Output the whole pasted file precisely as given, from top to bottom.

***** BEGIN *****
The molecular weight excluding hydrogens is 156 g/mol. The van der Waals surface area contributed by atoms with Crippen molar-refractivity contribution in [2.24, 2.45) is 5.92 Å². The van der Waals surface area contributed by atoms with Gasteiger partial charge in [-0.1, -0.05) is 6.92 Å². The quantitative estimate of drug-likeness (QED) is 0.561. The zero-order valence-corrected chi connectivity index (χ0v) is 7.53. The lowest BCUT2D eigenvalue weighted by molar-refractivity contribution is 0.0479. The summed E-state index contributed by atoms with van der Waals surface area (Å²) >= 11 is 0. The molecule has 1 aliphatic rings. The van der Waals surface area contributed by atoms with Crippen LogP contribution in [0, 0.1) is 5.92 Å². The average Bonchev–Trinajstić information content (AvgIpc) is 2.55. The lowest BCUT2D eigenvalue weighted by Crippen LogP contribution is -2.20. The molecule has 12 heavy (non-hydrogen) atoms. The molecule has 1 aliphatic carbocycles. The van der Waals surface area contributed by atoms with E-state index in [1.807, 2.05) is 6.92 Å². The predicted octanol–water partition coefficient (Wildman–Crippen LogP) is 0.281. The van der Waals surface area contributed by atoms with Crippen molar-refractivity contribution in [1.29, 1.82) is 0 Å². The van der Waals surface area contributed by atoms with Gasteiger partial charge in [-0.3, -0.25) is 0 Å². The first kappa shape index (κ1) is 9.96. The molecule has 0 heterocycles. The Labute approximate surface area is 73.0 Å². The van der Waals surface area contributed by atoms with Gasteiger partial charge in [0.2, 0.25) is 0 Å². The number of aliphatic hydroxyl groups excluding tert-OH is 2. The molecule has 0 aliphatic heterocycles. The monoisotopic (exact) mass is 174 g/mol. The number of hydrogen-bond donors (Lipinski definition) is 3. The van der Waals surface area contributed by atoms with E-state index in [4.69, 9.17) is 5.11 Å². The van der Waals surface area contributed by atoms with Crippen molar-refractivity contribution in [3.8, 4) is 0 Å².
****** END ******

The molecular weight excluding hydrogens is 156 g/mol. The van der Waals surface area contributed by atoms with Crippen molar-refractivity contribution in [2.24, 2.45) is 5.92 Å². The van der Waals surface area contributed by atoms with Gasteiger partial charge in [-0.1, -0.05) is 6.92 Å². The quantitative estimate of drug-likeness (QED) is 0.561. The zero-order valence-corrected chi connectivity index (χ0v) is 7.53. The lowest BCUT2D eigenvalue weighted by molar-refractivity contribution is 0.0479. The summed E-state index contributed by atoms with van der Waals surface area (Å²) >= 11 is 0. The molecule has 1 aliphatic rings. The van der Waals surface area contributed by atoms with Crippen LogP contribution in [0, 0.1) is 5.92 Å². The average Bonchev–Trinajstić information content (AvgIpc) is 2.55. The lowest BCUT2D eigenvalue weighted by Crippen LogP contribution is -2.20. The molecule has 12 heavy (non-hydrogen) atoms. The molecule has 1 aliphatic carbocycles. The van der Waals surface area contributed by atoms with E-state index in [1.807, 2.05) is 6.92 Å². The predicted octanol–water partition coefficient (Wildman–Crippen LogP) is 0.281. The van der Waals surface area contributed by atoms with Crippen molar-refractivity contribution in [1.29, 1.82) is 0 Å². The van der Waals surface area contributed by atoms with Gasteiger partial charge in [-0.3, -0.25) is 0 Å². The first kappa shape index (κ1) is 9.96. The molecule has 0 heterocycles. The Labute approximate surface area is 73.0 Å². The van der Waals surface area contributed by atoms with Gasteiger partial charge in [0.2, 0.25) is 0 Å². The number of aliphatic hydroxyl groups excluding tert-OH is 2. The molecule has 0 aliphatic heterocycles. The monoisotopic (exact) mass is 174 g/mol. The number of hydrogen-bond donors (Lipinski definition) is 3. The van der Waals surface area contributed by atoms with E-state index in [4.69, 9.17) is 5.11 Å². The van der Waals surface area contributed by atoms with Crippen molar-refractivity contribution in [3.8, 4) is 0 Å².